The new variety, CBA Captain, is an erect desi type with early to mid-flowering, moderate lodging resistance and excellent harvestability.
Its release is part of the Chickpea Breeding Australia (CBA) initiative, a five-year, $30 million breeding program, launched in early 2020. The program is working to expand the geographic reach of chickpeas from their traditional northern New South Wales and Queensland region, into central and southern New South Wales and Western Australia.
CBA is a collaboration between the Grains Research and Development Corporation (GRDC) and the NSW Department of Primary Industries (DPI).
CBA program leader and NSW DPI chickpea breeder Kristy Hobson, said the team is engaging at every possible angle to improve yields, cold tolerance, disease resistance and adaptation to certain soils - constraints that have help chickpea production back.
Executive Officer of West Midlands Group, Nathan Craig, said CBA Captain is awesome when compared to PBA Striker, showing more vigour, is healthier and seems more adapted already.
"I am pretty confident that there is great future in WA with chickpeas and CBA Captain is part of that," Craig said.
Time of sowing trials have also shown how well chickpeas perform when planted a month earlier, in mid-April.
Last year, the West Midlands Group trials with varieties including PBA Striker saw yields double from one tonne per hectare to 2t/ha. The numbers on CBA Captain have not been crunched yet, however Craig expects that variety to perform just as well.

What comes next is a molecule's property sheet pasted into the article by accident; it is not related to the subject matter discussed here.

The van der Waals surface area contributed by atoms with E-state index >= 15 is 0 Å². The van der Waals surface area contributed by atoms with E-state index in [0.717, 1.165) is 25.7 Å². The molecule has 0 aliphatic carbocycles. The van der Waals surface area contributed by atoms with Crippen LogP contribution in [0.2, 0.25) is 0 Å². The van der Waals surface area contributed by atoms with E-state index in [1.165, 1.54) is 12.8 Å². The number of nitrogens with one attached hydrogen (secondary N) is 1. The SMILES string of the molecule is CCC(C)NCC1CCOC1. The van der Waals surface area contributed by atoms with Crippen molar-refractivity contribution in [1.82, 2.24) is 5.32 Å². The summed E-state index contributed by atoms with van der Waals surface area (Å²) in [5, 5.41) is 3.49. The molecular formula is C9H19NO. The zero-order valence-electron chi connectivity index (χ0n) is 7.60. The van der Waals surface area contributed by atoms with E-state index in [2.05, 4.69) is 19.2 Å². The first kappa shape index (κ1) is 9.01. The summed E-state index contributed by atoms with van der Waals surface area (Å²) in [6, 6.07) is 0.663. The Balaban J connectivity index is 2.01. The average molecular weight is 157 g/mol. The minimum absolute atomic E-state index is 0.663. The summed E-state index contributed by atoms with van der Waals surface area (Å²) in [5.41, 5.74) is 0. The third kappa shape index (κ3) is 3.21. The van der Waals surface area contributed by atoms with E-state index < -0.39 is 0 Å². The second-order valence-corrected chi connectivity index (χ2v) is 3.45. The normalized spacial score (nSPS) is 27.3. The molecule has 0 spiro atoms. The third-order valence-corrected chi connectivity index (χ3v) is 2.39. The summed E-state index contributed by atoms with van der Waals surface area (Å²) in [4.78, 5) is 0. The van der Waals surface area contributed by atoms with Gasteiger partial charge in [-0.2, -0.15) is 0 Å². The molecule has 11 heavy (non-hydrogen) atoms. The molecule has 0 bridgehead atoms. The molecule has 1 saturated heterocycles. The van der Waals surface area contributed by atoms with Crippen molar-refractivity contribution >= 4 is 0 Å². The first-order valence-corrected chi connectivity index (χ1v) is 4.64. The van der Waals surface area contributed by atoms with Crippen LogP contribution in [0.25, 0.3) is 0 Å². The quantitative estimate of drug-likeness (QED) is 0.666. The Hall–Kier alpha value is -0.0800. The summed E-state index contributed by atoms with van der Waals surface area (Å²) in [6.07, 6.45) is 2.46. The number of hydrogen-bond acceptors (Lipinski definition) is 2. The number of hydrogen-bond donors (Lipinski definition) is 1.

CBA has more than doubled trial plot numbers from 1416 to 3540 in the past two years, with yield trials underway across the Wheatbelt in WA.
Trials at Mingenew, Dalwallinu and Cunderdin will be include yield evaluations of a mix of stages one to three desi breeding lines. Run by Living Farms, more than 3300 plots were planted during 2020 and 2021. The Department of Primary Industries and Regional Development (DPIRD) has been responsible for 192 plots of stage three desi lines at Scaddan, north of Esperance.
Living Farm managing director, Richard Devlin, said the trials have been interesting, not only because of the new germplasm being tested, but also because of the geographical push.
"Pushing the variety more into the central and southern wheatbelt region could have great results. From what we see coming across the header deck, these lines are doing well in terms of yield and harvestability," Devlin said.
"This geographical push gives growers new legume options," he said.
"At the moment, chickpeas are double the price of lupins. That's a fair incentive to get it right. So, if we get the yield agronomics correct, such as harvestability and disease tolerance, there will be a high uptake in the southern region," Devlin said.
Australian Bureau of Agricultural and Resource Economics (ABARE) data indicates that 57,000ha of chickpeas were planted in the 2020-2021 growing season, compared to 8000ha in 2019-2020.
CBA is working to see the area of chickpeas planted in WA return to higher production levels again.
In WA, CBA has partnered with regional seed producers, Australian Seed and Grain (ASG) and Eastern Districts Seed Cleaning Co (EDSCO), to distribute the CBA Captain chickpea variety.
For more information, visit https://groundcover.grdc.com.au